Category: Microsoft

Of Microsoft and Marketing, Or Why the Vista “Wow!” Campaign is Actually a “Doh!”

In light of Microsoft Vista’s tardy, ho-hum arrival–and its incomprehensible, off-strategy “Wow!” marketing campaign–let’s revisit, and hopefully debunk, a commonly held myth about Microsoft, namely, that the company has “bad” technology, but compensates with it’s “good/great” marketing.

Even a cursory trip through Microsoft’s marketing past can serve as convincing testimony that Microsoft’s marketing is often ineffective, and often as strange as the company’s top executives can be at times.


Could Microsoft or Apple Be the Future of EMI?

Like all good media dinosaurs EMI Records is in no hurry to meet the future. The status quo is just too familiar and comfortable; better hang onto it as long as you can. Last week EMI postponed the future just a little bit longer by refusing a $4.1 billion takeover bid by WMG and breaking off discussions with online music services over the possibility of selling DRM-free downloads.

You would think a company that’s rapidly losing market share and issuing profit warnings every month would be taking drastic steps to turn things around, but that’s clearly not the case with EMI. As a card carrying member of the “big four” EMI is one of the last of a dying breed. I’m pretty sure there’s something in The Endangered Species Act that prevents the company from actually going bankrupt.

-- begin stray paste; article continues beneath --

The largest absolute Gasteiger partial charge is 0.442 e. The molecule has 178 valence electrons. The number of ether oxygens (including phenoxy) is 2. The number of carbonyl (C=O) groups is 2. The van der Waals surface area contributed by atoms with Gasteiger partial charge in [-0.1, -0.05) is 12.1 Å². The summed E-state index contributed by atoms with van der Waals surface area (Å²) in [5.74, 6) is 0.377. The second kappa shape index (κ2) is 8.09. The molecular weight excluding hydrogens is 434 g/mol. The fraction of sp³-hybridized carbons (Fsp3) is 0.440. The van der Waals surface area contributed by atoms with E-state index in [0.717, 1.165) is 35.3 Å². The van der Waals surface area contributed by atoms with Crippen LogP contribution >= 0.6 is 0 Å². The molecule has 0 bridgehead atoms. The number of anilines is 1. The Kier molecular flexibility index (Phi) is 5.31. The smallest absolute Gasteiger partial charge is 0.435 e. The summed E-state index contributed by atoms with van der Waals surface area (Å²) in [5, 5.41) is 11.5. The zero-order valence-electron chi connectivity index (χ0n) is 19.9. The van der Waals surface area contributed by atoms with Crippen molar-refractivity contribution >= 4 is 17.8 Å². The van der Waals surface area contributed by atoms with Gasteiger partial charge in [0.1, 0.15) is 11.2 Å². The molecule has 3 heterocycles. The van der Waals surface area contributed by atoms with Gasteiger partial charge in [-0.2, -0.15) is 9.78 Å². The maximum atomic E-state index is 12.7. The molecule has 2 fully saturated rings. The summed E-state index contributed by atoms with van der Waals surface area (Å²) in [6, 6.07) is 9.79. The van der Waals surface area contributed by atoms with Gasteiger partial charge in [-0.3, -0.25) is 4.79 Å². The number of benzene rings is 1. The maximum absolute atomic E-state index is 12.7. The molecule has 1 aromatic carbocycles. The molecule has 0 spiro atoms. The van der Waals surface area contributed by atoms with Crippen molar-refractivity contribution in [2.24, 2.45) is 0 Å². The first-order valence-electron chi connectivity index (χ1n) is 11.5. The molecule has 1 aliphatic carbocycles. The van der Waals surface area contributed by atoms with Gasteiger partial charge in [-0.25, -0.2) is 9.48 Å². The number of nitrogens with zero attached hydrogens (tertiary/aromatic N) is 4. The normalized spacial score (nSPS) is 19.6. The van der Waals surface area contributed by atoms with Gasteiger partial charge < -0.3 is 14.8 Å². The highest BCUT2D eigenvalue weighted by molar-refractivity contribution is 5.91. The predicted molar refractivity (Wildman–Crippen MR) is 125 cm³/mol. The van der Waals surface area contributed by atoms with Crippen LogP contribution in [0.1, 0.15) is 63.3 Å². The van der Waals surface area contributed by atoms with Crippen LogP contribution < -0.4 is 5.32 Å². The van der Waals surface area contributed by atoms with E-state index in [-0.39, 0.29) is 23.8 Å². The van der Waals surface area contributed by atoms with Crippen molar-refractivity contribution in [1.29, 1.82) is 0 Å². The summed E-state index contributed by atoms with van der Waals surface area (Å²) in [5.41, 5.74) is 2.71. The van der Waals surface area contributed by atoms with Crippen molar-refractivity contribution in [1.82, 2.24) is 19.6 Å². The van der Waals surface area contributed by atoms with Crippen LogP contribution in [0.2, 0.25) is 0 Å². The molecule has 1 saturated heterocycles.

Why I Hate (Most) Consumer Products

For my inaugural ‘Loper report, which I’ve delayed almost as long as Vista, I thought I should tee off on something that really gets my goat. And that is: how companies come up with their positively idiotic names for products. You know what I’m talking about. Those names that sound like they were picked from an eye chart at random.


Whatever Happened To The Origami?

Last spring the tech blogosphere was buzzing about the impending release of a new Microsoft product code-named Origami. Like most products with code-names, details on the Origami were sketchy at first. Some speculated that it would be an iPod killer, while others thought it would be a more general purpose mobile entertainment device. The buzz was fueled by the appearance of mysterious video prior to the actual product announcement. The whole thing had a certain orchestrated quality about it.

Origami Day came and went and all we got out of it was a new acronym. Turns out the Origami is a UMPC (that’s short for Ultra Mobile PC). Essentially the Origami is a Microsoft reference specification that third party OEM’s can use to produce portable PC devices. UMPC’s are smaller than a notebook computer, but larger than a Pocket PC. And according to the Microsoft site, UMPC’s can do EVERYTHING.


Whatever Happened To The Zune?

When Microsoft announced the Zune last July, we had pretty low expectations for the digital media player. So much about the Zune just didn’t seem right: